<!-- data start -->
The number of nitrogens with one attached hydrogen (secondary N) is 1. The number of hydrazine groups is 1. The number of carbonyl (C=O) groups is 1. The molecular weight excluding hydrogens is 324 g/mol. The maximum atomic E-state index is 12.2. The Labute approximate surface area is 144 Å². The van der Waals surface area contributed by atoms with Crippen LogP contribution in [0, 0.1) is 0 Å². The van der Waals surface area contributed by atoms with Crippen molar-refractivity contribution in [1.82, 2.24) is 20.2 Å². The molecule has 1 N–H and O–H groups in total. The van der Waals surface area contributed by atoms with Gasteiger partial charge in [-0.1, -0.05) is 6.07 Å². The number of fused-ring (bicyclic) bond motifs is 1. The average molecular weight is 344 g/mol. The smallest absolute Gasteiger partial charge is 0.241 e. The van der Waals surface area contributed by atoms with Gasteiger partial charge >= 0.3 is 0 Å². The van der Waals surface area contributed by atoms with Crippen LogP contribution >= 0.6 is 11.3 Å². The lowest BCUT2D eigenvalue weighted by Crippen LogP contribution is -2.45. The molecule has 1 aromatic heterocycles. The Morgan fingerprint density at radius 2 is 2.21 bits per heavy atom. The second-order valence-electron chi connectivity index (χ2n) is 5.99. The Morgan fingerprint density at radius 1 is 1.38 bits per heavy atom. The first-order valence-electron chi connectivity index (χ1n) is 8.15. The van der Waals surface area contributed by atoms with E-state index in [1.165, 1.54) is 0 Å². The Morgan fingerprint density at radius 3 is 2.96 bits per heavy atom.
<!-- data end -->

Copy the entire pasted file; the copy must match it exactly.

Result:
The number of nitrogens with one attached hydrogen (secondary N) is 1. The number of hydrazine groups is 1. The number of carbonyl (C=O) groups is 1. The molecular weight excluding hydrogens is 324 g/mol. The maximum atomic E-state index is 12.2. The Labute approximate surface area is 144 Å². The van der Waals surface area contributed by atoms with Crippen LogP contribution in [0, 0.1) is 0 Å². The van der Waals surface area contributed by atoms with Crippen molar-refractivity contribution in [1.82, 2.24) is 20.2 Å². The molecule has 1 N–H and O–H groups in total. The van der Waals surface area contributed by atoms with Gasteiger partial charge in [-0.1, -0.05) is 6.07 Å². The number of fused-ring (bicyclic) bond motifs is 1. The average molecular weight is 344 g/mol. The smallest absolute Gasteiger partial charge is 0.241 e. The van der Waals surface area contributed by atoms with Gasteiger partial charge >= 0.3 is 0 Å². The van der Waals surface area contributed by atoms with Crippen LogP contribution >= 0.6 is 11.3 Å². The lowest BCUT2D eigenvalue weighted by Crippen LogP contribution is -2.45. The molecule has 1 aromatic heterocycles. The Morgan fingerprint density at radius 2 is 2.21 bits per heavy atom. The second-order valence-electron chi connectivity index (χ2n) is 5.99. The Morgan fingerprint density at radius 1 is 1.38 bits per heavy atom. The first-order valence-electron chi connectivity index (χ1n) is 8.15. The van der Waals surface area contributed by atoms with E-state index in [1.165, 1.54) is 0 Å². The Morgan fingerprint density at radius 3 is 2.96 bits per heavy atom.